WIP: Just about everything!
  8. Ciscoppl

    Ciscoppl New Member

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    hello tripwire and thanx for taking the time to reply - first of all, I am under no illusions here. I dont have any commercial Cisco experience and i dont expect to be hired and being given cisco routers and switches to configure and troublshoot (eventhough i know few ppl who have)

    and to be honest i am not too fussed about getting in the cisco side of IT at all at the moment(would be nice though) - I aim to apply for any IT related jobs ranging from junior network support or helpdesk support. just not getting anywhere
     
    Certifications: CCNA + B.Sc IT(Hons) Degree
    WIP: MCP 70-270 and 70-290
  9. BosonMichael
    Highly Decorated Member Award

    BosonMichael Yottabyte Poster

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    Companies don't often provide paid training for their entry-level folks because they don't want their entry-level folks leaving after 6 months. Don't just focus on jobs that provide training... focus on getting your foot in the door ANYWHERE, and if you must, spend your own money on buying a few study guides and exams. The key is to start building that experience in a job!!!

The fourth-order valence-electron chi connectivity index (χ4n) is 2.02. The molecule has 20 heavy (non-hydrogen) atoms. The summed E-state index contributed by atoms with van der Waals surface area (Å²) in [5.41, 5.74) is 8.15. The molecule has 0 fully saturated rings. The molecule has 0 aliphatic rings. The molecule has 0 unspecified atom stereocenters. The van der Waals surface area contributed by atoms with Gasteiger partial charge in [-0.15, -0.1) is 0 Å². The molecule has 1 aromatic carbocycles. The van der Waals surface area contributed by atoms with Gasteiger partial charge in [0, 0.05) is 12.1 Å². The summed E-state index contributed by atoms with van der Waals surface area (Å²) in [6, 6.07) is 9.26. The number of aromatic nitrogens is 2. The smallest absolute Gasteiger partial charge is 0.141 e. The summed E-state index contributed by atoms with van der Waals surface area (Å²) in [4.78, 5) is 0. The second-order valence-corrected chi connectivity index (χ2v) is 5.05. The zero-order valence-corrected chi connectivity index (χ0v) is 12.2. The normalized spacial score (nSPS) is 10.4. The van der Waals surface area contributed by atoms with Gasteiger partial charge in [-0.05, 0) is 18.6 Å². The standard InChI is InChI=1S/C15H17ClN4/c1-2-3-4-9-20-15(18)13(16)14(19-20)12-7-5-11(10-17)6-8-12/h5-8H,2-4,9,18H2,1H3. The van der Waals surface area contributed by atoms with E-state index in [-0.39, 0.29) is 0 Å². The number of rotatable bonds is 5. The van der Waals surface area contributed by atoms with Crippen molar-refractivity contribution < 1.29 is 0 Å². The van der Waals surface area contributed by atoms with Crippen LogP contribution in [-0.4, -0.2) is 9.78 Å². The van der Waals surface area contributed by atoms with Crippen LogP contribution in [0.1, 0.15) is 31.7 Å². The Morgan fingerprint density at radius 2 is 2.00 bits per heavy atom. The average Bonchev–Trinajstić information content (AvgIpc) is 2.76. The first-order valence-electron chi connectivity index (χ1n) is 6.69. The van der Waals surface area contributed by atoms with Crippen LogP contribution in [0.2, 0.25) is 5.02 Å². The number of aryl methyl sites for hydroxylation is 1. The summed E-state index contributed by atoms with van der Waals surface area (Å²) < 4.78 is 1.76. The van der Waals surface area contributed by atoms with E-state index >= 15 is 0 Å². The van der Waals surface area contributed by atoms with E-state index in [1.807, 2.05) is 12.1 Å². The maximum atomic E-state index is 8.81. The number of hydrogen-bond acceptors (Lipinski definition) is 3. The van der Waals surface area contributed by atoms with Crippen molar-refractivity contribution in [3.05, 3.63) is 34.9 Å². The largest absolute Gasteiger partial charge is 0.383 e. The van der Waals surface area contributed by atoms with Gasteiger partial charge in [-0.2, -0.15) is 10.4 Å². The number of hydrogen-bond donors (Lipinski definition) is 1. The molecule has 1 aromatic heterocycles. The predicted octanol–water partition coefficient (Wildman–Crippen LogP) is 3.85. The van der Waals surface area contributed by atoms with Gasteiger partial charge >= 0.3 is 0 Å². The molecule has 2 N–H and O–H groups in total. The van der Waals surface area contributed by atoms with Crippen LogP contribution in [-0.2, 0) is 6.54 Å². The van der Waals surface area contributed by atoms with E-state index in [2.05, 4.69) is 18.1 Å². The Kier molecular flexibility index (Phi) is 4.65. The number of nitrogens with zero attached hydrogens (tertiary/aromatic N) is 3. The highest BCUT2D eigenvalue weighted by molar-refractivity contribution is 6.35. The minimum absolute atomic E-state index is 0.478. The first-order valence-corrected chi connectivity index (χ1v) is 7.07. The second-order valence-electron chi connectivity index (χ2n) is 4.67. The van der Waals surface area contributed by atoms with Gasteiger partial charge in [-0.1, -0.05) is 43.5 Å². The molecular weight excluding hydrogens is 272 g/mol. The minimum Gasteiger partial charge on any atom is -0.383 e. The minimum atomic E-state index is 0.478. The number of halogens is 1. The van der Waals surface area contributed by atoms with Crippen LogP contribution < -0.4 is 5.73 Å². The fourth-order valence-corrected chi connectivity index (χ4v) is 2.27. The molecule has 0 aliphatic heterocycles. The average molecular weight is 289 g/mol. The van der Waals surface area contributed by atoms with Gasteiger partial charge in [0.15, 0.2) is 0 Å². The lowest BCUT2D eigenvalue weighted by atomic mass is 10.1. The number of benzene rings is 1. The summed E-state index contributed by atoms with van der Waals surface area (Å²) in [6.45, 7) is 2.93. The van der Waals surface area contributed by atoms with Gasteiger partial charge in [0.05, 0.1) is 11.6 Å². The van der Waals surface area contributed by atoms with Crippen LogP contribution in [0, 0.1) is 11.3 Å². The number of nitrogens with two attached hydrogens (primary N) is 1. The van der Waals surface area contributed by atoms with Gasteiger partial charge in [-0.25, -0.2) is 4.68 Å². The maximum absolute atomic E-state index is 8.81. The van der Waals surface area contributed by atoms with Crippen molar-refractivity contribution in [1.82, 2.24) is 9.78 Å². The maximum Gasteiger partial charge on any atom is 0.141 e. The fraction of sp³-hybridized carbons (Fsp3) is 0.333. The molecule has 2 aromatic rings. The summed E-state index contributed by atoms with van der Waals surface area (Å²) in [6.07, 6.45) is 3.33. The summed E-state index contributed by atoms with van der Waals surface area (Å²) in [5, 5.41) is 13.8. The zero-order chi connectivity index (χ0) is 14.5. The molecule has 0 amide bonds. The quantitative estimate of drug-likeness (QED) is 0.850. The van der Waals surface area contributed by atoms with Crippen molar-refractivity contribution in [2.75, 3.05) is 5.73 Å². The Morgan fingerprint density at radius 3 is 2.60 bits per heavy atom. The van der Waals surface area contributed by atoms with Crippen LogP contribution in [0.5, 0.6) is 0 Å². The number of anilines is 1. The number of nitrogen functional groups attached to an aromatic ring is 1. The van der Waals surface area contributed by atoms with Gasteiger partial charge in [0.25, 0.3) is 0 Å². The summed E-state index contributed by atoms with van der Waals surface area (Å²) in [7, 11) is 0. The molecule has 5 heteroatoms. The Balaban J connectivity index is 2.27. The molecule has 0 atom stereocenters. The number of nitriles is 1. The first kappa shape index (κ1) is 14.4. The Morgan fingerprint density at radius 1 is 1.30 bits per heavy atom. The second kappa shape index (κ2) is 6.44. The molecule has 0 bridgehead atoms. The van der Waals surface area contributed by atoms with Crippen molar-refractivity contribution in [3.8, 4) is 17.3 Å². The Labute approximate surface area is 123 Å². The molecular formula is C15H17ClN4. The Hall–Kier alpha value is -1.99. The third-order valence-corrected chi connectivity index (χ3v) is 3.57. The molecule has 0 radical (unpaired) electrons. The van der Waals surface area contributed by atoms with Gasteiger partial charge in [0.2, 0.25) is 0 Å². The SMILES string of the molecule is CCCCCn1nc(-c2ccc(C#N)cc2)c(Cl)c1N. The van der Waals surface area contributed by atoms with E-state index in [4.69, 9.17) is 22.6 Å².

Certifications: CISSP, MCSE+I, MCSE: Security, MCSE: Messaging, MCDST, MCDBA, MCTS, OCP, CCNP, CCDP, CCNA Security, CCNA Voice, CNE, SCSA, Security+, Linux+, Server+, Network+, A+
    WIP: Just about everything!
  10. onoski

    onoski Terabyte Poster

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    Originally by Crito: You're not doing anything wrong. There's no IT labor shortage. There's a shortage of cheap IT labor. You're going to have to lower your standard of living to compete with all the starving workers being imported from third-world countries.

    As a matter of fact your comment above seems racist.


    I don't know how this has anything to do with the third world working folks if the G7 or so called G8 countries are the ones wanting cheap labor. It's done in the name of cost cutting and if those in the G7 and G8 countries are sitting down without a fight about this injustice then what is your valid point.

    I am sorry if it comes across as am being hard on you but we need to call a spade a spade.

    On the other hand since when has IT been an easy career field to land an entry level job in? I know its not easy here in the UK maybe a different story or ball game in the USA.
     
    Certifications: MCSE: 2003, MCSA: 2003 Messaging, MCP, HNC BIT, ITIL Fdn V3, SDI Fdn, VCP 4 & VCP 5
    WIP: MCTS:70-236, PowerShell